In the 1920s, the electric refrigerator was beginning to catch on, yet Arctic Ice remained bullish about future prospects and constructed a new facility at their Rossdale property. A 1927 company ad in the Journal noted that the cost of a small mechanical refrigerator was equal to 20 years of ice delivery and that the “annual cost of electric current alone for the household mechanical refrigerator will pay the ice bill for three average families for two years.” Not only that but, “you can fill your ice chamber and be gone for a day or two and know that your food is fully protected…no fuses to blow, belts to break…”
A newspaper spread for Twin Ice Company in the June 30, 1927 edition of the Journal put it this way: “There is no substitute for ice. Our reputation is based on reliability. Every day, rain or shine, hot or cold, our ice man will call at your door, ready to provide you with pure ice and honest weight.” Edmonton ice was in demand near and far, and Arctic Ice shipped train car loads of ice “anywhere in the West.”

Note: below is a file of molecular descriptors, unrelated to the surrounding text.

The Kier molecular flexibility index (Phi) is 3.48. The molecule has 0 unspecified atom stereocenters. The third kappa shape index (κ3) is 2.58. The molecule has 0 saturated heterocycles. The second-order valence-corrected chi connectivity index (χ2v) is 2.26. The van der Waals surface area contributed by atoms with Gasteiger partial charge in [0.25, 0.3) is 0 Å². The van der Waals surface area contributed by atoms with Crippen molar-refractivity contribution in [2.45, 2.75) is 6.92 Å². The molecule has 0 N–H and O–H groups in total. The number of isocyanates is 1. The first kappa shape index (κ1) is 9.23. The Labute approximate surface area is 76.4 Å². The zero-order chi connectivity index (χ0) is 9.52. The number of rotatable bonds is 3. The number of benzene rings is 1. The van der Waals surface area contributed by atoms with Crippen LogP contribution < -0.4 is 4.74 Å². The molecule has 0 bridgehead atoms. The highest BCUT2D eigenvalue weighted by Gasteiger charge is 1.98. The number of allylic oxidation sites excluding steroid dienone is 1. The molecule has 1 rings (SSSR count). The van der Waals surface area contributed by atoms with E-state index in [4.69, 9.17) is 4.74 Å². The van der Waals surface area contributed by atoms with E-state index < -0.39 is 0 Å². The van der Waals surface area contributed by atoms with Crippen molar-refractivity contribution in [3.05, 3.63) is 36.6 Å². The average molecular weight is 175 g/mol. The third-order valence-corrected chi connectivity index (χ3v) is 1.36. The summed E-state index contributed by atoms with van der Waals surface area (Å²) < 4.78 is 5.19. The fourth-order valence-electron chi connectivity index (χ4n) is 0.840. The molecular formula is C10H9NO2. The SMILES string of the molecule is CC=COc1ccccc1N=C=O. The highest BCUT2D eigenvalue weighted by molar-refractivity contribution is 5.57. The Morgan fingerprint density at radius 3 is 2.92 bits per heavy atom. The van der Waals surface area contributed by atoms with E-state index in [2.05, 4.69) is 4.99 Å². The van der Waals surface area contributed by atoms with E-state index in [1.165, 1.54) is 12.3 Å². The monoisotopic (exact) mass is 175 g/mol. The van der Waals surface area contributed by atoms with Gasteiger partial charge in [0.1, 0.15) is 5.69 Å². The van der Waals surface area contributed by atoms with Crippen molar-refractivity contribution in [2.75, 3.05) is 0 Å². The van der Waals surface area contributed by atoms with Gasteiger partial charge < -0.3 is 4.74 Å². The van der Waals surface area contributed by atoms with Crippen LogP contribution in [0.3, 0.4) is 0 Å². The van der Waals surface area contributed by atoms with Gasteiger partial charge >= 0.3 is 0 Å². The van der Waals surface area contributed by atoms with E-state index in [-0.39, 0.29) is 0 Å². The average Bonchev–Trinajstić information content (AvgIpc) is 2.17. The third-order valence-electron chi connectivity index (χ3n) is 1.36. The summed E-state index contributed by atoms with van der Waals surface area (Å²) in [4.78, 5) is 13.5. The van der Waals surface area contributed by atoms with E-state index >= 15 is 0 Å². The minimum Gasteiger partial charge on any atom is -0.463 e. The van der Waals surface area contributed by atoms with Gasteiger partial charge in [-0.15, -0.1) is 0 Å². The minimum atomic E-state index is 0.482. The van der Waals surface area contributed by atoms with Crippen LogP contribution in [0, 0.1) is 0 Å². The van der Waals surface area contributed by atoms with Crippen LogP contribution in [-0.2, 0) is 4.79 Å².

History shows that the electric refrigerator eventually won the home battle, but the “ice age” in Edmonton wasn’t done just yet. Whenever the power went out and food was subsequently spoiled, those who had held on to their iceboxes could proud say, “I told you so.”
James Gillett, who started working as an iceman for the Arctic Ice Company in 1909, remembered the teams used to be able to haul three tons of ice per trip. “People used a lot of ice in those days,” he was quoted as saying in an August 16, 1967 Edmonton Journal article. “I remember one route I worked on had 62 customers in two blocks. The kids used to follow along for shavings of ice to suck and sometimes if I took too long on a call, the kids would get in the back of the wagon and chip their own ice slivers.”
“It was a good trade,” Gillett said. “We made about as much as any other labourer in the city. I think I earned about $2.85 a day when I started in 1909.” Eight of Gillett’s sons (he had 11 children!) worked at some point for the ice company.